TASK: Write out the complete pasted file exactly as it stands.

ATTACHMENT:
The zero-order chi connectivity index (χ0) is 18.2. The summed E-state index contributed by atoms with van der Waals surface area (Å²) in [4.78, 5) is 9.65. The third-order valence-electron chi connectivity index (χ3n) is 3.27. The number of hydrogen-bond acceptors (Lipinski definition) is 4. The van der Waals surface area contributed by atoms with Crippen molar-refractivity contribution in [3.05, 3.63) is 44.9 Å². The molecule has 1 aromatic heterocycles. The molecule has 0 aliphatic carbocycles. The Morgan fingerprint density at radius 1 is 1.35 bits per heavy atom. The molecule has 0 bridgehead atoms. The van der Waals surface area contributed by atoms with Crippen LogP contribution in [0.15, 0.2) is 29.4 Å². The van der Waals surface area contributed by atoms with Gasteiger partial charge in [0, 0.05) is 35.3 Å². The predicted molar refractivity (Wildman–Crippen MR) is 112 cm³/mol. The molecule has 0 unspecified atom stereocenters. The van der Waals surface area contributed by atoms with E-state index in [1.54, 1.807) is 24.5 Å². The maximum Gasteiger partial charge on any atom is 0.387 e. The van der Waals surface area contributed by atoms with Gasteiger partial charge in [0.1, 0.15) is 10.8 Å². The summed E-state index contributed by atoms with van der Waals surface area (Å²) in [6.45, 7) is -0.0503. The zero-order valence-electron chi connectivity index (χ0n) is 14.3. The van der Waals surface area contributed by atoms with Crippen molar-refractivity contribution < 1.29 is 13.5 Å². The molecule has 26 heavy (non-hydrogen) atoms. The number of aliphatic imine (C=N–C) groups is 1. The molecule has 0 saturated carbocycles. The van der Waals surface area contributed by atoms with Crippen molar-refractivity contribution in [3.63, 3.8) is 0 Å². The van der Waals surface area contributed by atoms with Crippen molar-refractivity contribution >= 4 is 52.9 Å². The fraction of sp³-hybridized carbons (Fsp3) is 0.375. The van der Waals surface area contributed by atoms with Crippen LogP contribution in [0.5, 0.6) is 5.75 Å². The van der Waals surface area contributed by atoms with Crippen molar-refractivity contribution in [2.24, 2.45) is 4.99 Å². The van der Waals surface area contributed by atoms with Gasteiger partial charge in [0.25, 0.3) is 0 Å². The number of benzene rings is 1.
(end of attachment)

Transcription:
The zero-order chi connectivity index (χ0) is 18.2. The summed E-state index contributed by atoms with van der Waals surface area (Å²) in [4.78, 5) is 9.65. The third-order valence-electron chi connectivity index (χ3n) is 3.27. The number of hydrogen-bond acceptors (Lipinski definition) is 4. The van der Waals surface area contributed by atoms with Crippen molar-refractivity contribution in [3.05, 3.63) is 44.9 Å². The molecule has 1 aromatic heterocycles. The molecule has 0 aliphatic carbocycles. The Morgan fingerprint density at radius 1 is 1.35 bits per heavy atom. The molecule has 0 bridgehead atoms. The van der Waals surface area contributed by atoms with Crippen LogP contribution in [0.15, 0.2) is 29.4 Å². The van der Waals surface area contributed by atoms with Gasteiger partial charge in [0, 0.05) is 35.3 Å². The predicted molar refractivity (Wildman–Crippen MR) is 112 cm³/mol. The molecule has 0 unspecified atom stereocenters. The van der Waals surface area contributed by atoms with E-state index in [1.54, 1.807) is 24.5 Å². The maximum Gasteiger partial charge on any atom is 0.387 e. The van der Waals surface area contributed by atoms with Gasteiger partial charge in [0.1, 0.15) is 10.8 Å². The summed E-state index contributed by atoms with van der Waals surface area (Å²) in [6.45, 7) is -0.0503. The zero-order valence-electron chi connectivity index (χ0n) is 14.3. The van der Waals surface area contributed by atoms with Crippen molar-refractivity contribution < 1.29 is 13.5 Å². The molecule has 26 heavy (non-hydrogen) atoms. The number of aliphatic imine (C=N–C) groups is 1. The molecule has 0 saturated carbocycles. The van der Waals surface area contributed by atoms with Crippen molar-refractivity contribution in [3.63, 3.8) is 0 Å². The van der Waals surface area contributed by atoms with Crippen molar-refractivity contribution >= 4 is 52.9 Å². The fraction of sp³-hybridized carbons (Fsp3) is 0.375. The van der Waals surface area contributed by atoms with Crippen LogP contribution in [0.5, 0.6) is 5.75 Å². The van der Waals surface area contributed by atoms with Crippen molar-refractivity contribution in [2.24, 2.45) is 4.99 Å². The van der Waals surface area contributed by atoms with Gasteiger partial charge in [0.25, 0.3) is 0 Å². The number of benzene rings is 1.